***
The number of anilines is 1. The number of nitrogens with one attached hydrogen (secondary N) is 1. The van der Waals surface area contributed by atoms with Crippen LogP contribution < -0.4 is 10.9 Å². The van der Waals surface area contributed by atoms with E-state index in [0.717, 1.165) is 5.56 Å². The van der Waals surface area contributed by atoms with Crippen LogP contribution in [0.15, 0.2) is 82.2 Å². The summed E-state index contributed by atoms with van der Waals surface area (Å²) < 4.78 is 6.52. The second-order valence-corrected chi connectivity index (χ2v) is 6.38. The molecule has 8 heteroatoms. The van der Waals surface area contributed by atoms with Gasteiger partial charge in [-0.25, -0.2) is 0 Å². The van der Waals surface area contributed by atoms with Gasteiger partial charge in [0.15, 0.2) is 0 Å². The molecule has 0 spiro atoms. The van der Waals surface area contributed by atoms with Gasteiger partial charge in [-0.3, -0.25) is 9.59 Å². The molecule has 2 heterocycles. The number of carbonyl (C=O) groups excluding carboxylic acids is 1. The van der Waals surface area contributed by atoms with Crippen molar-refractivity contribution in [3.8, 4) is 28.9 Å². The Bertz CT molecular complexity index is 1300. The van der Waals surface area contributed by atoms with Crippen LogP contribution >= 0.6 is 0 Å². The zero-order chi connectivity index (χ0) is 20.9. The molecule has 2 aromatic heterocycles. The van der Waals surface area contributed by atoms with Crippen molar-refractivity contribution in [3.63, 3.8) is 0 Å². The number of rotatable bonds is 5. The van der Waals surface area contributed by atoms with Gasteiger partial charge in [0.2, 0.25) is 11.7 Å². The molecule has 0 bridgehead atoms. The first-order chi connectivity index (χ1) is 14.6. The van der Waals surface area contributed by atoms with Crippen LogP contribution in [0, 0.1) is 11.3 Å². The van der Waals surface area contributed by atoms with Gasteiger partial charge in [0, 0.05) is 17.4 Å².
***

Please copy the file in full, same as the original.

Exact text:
The number of anilines is 1. The number of nitrogens with one attached hydrogen (secondary N) is 1. The van der Waals surface area contributed by atoms with Crippen LogP contribution < -0.4 is 10.9 Å². The van der Waals surface area contributed by atoms with E-state index in [0.717, 1.165) is 5.56 Å². The van der Waals surface area contributed by atoms with Crippen LogP contribution in [0.15, 0.2) is 82.2 Å². The summed E-state index contributed by atoms with van der Waals surface area (Å²) < 4.78 is 6.52. The second-order valence-corrected chi connectivity index (χ2v) is 6.38. The molecule has 8 heteroatoms. The van der Waals surface area contributed by atoms with Gasteiger partial charge in [-0.25, -0.2) is 0 Å². The van der Waals surface area contributed by atoms with Gasteiger partial charge in [0.15, 0.2) is 0 Å². The molecule has 0 spiro atoms. The van der Waals surface area contributed by atoms with Gasteiger partial charge in [-0.3, -0.25) is 9.59 Å². The molecule has 2 heterocycles. The number of carbonyl (C=O) groups excluding carboxylic acids is 1. The van der Waals surface area contributed by atoms with Crippen molar-refractivity contribution in [3.8, 4) is 28.9 Å². The Bertz CT molecular complexity index is 1300. The van der Waals surface area contributed by atoms with Crippen LogP contribution >= 0.6 is 0 Å². The zero-order chi connectivity index (χ0) is 20.9. The molecule has 2 aromatic heterocycles. The van der Waals surface area contributed by atoms with Crippen molar-refractivity contribution in [3.63, 3.8) is 0 Å². The number of rotatable bonds is 5. The van der Waals surface area contributed by atoms with Gasteiger partial charge in [0.2, 0.25) is 11.7 Å². The molecule has 0 bridgehead atoms. The first-order chi connectivity index (χ1) is 14.6. The van der Waals surface area contributed by atoms with Crippen LogP contribution in [0, 0.1) is 11.3 Å². The van der Waals surface area contributed by atoms with Gasteiger partial charge in [0, 0.05) is 17.4 Å².